Wednesday, January 14, 2015

What My Parents Taught Me from Their Hospital Beds - Part III




So... in case your joining me for the first time or the first time in a while, let me fill you in on what you've missed. Monday I began a series  birthed out of the four weeks I spent beside my parents' hospital beds. My parents are both very strong, and are hanging in there for sure, yet they still have long roads to recovery ahead of them.

It has been a challenging month. It has been an amazing month.

It's been a month where the reality of my parents' age and season of life has become a reality for me. When you have parents that look a decade younger than they are, come and go as they please, drive themselves wherever they have to go and remain active in organizations, sororities/fraternities, church ministry - even church leadership, you kind of forget that they are elderly.

Until they become ill.

But that's the challenging part.

The amazing part has been all the God-moments I've experienced. Time with family and friends I wouldn't have had. A depth of prayer - desperate prayer - that I haven't experienced in a while. And all the God-moments with my precious parents.

Being the adult kid that's lived out-of-state for 15 years now, I've missed out on a lot of time with my family. Phone calls are great, but nothing beats that eye-to-eye connection. So it was a blessing to sit next to my Mom and Dad and just get time with them, despite the circumstances. 

Sitting next to them afforded me some life lessons that I'm wanting to hold on to. And pass them on to you...

Yesterday, I spoke of my Mom teaching me to embrace today and EVERY DAY. Man, is this one hard for me. I might not get this one right until I'm in heaven where every day will be beautiful and bright. Where I'll no longer feel pain and discouragement and loneliness. Where everything wrong will be made right.

But I'm grateful for this lesson TODAY. Maybe one day, on this side of heaven, I'll get it right.

For now, I've got to share this next lesson I gleaned again from my mother. But let me first set the scene...

One morning while my mother was in ICU and my father was still okay, my Dad called me while I was entering the hospital. At this point my mother wasn't heavily sedated and had been using a clipboard to write messages to us. My father relayed her most recent message to me with a sense of urgency.

My mother had expressed that she wanted to talk with all four of us - my Dad, my two sisters and me. So I immediately called my sisters to tell them to get to the hospital as soon as possible. Mommy had something urgent to tell us all.

As my Dad and I walked down the hallway to my Mom's room, I worried. What could be so important that she needs us all here at once? Is she thinking she's not going to make it? Does she want to say goodbye to us?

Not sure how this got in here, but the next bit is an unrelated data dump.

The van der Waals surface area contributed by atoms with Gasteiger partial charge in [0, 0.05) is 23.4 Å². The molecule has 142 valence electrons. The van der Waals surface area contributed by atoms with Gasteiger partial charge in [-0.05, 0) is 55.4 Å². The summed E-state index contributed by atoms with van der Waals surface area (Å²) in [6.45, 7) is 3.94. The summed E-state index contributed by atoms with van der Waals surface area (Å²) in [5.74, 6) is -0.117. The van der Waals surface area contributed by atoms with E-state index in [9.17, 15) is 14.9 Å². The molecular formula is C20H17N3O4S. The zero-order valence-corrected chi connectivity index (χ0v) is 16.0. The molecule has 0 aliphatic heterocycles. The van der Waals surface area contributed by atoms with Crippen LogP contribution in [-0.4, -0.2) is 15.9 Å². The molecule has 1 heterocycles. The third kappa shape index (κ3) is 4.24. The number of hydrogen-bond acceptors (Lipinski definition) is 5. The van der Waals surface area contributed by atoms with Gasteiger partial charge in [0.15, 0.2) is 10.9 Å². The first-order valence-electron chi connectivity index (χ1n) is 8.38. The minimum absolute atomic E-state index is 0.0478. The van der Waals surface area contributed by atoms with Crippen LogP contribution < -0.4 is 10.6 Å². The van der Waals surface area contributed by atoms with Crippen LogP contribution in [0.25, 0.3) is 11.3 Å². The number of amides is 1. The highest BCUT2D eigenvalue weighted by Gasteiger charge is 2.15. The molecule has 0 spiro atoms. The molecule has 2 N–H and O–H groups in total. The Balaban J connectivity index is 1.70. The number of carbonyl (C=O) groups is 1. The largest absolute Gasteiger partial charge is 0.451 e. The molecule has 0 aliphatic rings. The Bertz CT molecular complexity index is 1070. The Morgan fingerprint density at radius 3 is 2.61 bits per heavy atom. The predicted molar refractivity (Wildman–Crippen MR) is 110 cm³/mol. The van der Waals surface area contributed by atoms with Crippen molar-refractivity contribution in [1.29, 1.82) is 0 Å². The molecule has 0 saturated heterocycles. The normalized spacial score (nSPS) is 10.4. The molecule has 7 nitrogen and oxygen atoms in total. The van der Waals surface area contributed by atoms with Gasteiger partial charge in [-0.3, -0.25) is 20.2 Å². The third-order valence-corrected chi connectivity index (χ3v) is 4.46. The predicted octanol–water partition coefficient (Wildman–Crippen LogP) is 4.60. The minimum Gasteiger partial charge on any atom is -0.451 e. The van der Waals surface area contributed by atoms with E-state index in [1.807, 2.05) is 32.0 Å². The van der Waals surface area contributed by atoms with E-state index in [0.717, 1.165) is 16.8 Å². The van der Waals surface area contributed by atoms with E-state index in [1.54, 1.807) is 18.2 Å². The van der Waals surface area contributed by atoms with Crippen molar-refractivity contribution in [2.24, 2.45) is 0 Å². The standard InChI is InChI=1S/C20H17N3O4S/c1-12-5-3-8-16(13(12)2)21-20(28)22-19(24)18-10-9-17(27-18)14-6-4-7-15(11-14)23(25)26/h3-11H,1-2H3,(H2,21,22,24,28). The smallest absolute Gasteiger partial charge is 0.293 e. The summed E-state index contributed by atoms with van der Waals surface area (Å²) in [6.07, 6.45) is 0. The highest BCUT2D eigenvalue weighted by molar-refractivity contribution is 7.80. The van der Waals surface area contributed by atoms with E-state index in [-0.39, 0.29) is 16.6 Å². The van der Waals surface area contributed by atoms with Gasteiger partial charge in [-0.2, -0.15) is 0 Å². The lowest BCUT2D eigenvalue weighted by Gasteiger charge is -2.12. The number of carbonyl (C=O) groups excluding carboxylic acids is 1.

My sisters soon arrived at the hospital, and we asked Mom what she needed to tell us all. These were her words to us via clipboard: "I want you all here more. Even when I'm asleep, I can still hear your voices."

We all let out a collective sigh. The urgent message to us was simply this: BE PRESENT.

Now, mind you, all four of us had visited Mom daily. We'd visit in the morning, stay most of the day, and leave in the evening. Much of the time, she'd sleep through a good portion of our visits.

But this much was clear: our most valuable PRESENT to my Mom was simply our PRESENCE.

And I experienced this as well. The presence of family members and friends, taking time from their day to visit with my parents blessed me more than I can express. I know their presence blessed my Mom and Dad. 

Sometimes there are no words to speak to the depth of someone's situation - be it illness, loss of a loved one or a major heartbreak. There's nothing that can be done to soothe the hurt of life's pains. But we can show up. We can plant our bottoms in the chair across from our loved one and simply listen. We can be PRESENT.

2001 was a very challenging year in my life, second only to this past year. In that one year, after having relocated for the first time, I experienced two miscarriages, back-to-back. I was devastated. The people that really touched my heart brought meals, called to check on me from time-to-time, and were just present. They were there for me. Not with sermons or Bible verses, but just present.

When those around us suffer life's challenges and difficulties, we can take meals, run errands and babysit their children for them. Those acts of service are invaluable. 

But more than anything, we can show up. We can plant our bottoms in a chair across from them and simply listen. We can be PRESENT.

5 comments:

  1. love this post, Carla! I dont get over to read often, but this touched me in a I-can-relate and I-need-to-hear-this-too kind of place. Thanks!

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  2. Thanks Meg! So glad this blessed your heart, Friend.

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  3. Carla, you are speaking to me. First, sorry to hear about Mom (my beloved Soror) and Dad. A flood of memories are coming back from when I dealt with my Dad's last admission to the hospital.

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    1. Thank you Kim Hicks. So glad these words spoke to you. These memories live a long time in our hearts, and it encourages us to share them with others. What a blessing to have a sisterhood like Zeta with wonderful women like my Momma.

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  4. Peace and blessings to you my fellow dove sister.

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